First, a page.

Throughout history, China experienced many periods of disunity. This, in addition to its huge landmass, means that Chinese has a huge variety of dialects. Linguists disagree how to divide various Chinese into various dialects, but it is agree that there are around 10 different groups of dialects. Generally speaking these are not mutually intelligible. In fact, even within these groupings there are huge differences and people that speak the same dialect might not be able to communicate depending on their region.
These dialects (and the Chinese language in general) are closely associated with the Han people, China’s largest ethnic group. Other ethnic groups have their own languages, though those that live side-by-side with Han people generally learn one or more types of Chinese.
Note that various debates among linguists about Chinese dialects are not yet resolved. Where the geographical boundaries for a dialect are, which dialects are related and which aren’t, and even whether the various Chinese dialects should be considered one language or many are all discussed by linguists. This is just an introduction to a few of the more well-known dialects.
Mandarin is the name linguists give to the dialect spoken in China ranging from the northeast, down through Beijing and parts of Inner Mongolia and into China’s southwest. In English the term Mandarin can also be used to describe Standard Chinese or Putonghua, but it is more correct to say that Putonghua is a type of Mandarin.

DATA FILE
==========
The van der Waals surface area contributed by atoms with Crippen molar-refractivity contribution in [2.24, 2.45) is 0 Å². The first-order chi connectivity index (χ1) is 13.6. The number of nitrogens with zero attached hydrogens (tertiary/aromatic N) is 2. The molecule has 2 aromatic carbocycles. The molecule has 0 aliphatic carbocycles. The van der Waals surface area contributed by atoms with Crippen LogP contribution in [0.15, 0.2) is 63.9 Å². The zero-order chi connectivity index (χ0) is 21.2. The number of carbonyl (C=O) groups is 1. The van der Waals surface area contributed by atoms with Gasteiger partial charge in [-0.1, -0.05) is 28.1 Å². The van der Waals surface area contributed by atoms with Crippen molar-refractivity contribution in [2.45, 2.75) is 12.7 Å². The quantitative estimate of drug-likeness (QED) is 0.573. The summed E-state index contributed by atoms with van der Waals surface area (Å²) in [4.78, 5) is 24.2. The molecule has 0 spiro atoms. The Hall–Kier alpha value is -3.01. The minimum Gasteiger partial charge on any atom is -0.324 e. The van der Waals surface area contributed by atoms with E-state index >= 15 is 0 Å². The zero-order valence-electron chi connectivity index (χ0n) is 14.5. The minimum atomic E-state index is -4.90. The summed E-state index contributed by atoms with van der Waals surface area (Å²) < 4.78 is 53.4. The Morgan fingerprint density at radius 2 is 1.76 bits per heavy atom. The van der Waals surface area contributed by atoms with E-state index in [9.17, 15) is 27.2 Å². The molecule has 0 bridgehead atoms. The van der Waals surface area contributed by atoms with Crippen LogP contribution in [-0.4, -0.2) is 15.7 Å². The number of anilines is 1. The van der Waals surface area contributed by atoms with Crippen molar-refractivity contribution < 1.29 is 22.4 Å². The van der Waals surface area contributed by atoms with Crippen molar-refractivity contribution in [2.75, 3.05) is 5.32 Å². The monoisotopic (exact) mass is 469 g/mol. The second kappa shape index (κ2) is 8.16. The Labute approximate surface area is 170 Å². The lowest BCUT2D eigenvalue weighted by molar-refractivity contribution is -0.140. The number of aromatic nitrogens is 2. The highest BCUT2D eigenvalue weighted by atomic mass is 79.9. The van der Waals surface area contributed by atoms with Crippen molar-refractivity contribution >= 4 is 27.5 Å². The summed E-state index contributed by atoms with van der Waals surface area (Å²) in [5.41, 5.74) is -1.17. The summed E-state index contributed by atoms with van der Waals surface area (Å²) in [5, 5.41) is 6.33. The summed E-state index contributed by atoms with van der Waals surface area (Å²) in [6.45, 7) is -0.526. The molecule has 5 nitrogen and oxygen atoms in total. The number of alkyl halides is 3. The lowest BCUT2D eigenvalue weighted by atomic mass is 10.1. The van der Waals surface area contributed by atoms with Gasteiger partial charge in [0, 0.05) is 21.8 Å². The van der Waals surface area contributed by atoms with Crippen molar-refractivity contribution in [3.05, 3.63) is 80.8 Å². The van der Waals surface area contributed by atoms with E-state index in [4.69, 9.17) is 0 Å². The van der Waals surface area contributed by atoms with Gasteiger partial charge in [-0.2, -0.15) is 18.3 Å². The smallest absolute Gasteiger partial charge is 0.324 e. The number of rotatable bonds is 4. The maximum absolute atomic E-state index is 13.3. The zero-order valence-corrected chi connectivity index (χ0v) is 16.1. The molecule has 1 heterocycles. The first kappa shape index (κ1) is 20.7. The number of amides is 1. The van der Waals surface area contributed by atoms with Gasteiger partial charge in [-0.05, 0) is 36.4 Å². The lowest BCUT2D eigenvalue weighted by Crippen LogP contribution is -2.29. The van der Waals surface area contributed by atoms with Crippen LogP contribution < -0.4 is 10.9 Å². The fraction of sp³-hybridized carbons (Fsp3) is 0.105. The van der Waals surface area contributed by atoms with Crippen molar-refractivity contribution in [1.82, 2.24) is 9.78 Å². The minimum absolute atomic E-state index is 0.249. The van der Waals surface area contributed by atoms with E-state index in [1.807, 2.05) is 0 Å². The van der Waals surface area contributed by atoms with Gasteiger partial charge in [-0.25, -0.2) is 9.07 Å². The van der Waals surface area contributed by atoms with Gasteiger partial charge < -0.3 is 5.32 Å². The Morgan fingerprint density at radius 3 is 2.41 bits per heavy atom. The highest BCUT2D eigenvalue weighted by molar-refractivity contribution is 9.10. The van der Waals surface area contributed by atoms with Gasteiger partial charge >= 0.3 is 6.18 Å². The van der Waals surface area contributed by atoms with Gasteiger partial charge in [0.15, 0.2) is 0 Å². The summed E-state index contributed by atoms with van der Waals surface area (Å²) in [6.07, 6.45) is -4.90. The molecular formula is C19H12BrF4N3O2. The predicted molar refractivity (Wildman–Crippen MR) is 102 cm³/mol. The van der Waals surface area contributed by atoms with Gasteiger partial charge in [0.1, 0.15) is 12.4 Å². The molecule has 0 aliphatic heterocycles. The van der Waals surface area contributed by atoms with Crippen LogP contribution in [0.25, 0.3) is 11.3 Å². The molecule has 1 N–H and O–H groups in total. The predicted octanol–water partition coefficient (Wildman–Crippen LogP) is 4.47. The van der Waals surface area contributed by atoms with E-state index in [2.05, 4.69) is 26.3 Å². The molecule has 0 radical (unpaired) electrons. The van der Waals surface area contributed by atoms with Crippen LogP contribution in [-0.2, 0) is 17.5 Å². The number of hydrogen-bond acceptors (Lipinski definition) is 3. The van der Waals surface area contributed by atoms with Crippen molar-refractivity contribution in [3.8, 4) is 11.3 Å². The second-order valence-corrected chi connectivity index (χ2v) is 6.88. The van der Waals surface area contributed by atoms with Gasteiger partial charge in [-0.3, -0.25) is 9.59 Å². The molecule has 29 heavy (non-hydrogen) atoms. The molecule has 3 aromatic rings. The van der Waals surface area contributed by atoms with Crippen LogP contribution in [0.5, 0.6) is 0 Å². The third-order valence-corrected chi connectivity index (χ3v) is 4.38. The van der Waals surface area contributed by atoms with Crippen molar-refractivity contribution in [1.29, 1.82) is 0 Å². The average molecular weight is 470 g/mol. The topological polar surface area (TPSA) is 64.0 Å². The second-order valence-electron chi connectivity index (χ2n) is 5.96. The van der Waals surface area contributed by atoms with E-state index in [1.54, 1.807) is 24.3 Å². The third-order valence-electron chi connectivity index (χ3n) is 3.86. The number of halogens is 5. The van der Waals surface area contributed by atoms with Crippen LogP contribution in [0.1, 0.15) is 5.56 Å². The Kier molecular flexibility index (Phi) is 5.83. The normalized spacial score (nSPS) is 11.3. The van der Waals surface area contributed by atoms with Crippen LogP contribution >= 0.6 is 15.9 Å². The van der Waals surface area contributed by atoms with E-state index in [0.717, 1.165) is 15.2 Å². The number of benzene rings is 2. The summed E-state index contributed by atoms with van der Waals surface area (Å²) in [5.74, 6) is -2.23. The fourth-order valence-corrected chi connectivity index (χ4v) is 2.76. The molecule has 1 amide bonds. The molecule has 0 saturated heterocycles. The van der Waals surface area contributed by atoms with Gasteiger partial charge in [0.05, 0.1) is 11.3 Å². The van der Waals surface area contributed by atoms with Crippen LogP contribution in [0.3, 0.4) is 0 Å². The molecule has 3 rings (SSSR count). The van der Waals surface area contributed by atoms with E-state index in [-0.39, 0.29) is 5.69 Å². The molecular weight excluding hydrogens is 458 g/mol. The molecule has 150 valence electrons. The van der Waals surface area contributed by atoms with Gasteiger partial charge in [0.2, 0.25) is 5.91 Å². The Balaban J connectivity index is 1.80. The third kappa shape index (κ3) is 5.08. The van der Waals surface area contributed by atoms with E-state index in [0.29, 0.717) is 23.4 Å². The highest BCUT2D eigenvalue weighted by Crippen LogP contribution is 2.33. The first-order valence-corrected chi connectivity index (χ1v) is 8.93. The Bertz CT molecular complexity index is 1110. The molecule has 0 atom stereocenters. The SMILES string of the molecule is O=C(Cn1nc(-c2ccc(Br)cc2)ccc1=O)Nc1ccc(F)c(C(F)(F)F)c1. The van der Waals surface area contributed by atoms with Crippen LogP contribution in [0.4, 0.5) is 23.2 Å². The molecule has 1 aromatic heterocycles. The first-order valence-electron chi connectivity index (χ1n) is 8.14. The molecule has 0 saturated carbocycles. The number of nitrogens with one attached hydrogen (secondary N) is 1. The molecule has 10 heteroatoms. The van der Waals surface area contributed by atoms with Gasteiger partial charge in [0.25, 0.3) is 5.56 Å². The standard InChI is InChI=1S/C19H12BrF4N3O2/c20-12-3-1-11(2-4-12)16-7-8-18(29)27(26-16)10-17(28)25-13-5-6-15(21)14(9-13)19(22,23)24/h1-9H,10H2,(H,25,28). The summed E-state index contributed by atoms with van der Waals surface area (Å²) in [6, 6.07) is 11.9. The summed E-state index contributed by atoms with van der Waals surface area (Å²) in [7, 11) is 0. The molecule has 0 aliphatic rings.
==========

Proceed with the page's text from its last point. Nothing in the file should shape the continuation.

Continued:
Mandarin is also spoken in areas where there has been a relatively recent influx of Han Chinese migrants, such as western China’s Xinjiang region or Shenzhen in southern China. In total, there about 850 million native Mandarin speakers in China.
Cantonese is a dialect mostly spoken in Guangdong province in southern China as well as the territories of Hong Kong and Macau. Cantonese itself is split into many different sub-categories, but the standard form is spoken natively in Guangzhou, the capital of Guangdong province.
Cantonese has eight distinct tones and many features that Mandarin dialects do not (such as non-nasal consonant endings). Some claim that Cantonese represents Chinese traditions better since it has many linguistic features of ancient Chinese dialects that no longer exist in Mandarin.
A strong identity revolves around Cantonese. Guangdong culture is closely linked to it and movies, songs and other media that use Cantonese have a strong following, both in China and worldwide. Many Chinese immigrants abroad also speak this dialect. There are about 70 million Cantonese speakers in China.
The Wu dialect is spoken in eastern China, concentrating on Zhejiang, parts of Jiangsu, Anhui, Jiangxi and Fujian, as well as Shanghai municipality. Other Chinese speakers often consider this dialect to be smooth and pleasant sounding (and there is even a word to describe this quality, wunongruanyu).
Wu, like Cantonese, is said to be similar to older forms of Chinese than Mandarin is. Though in China is it spoken by a relatively small minority (about 90 million people), it is also one of the most populous languages in the world.
Spoken in Fujian, Taiwan, Guangdong, Hainan and parts of Zhejiang, Min is one of the most diverse Chinese dialects and can be divided into a huge variety of different categories, many of which are not mutually intelligible. A resident of one town in Fujian province can drive to a nearby town and not understand the local language.
Min is spoken by many overseas communities. Many Chinese living in Malaysia and Singapore speak this dialect.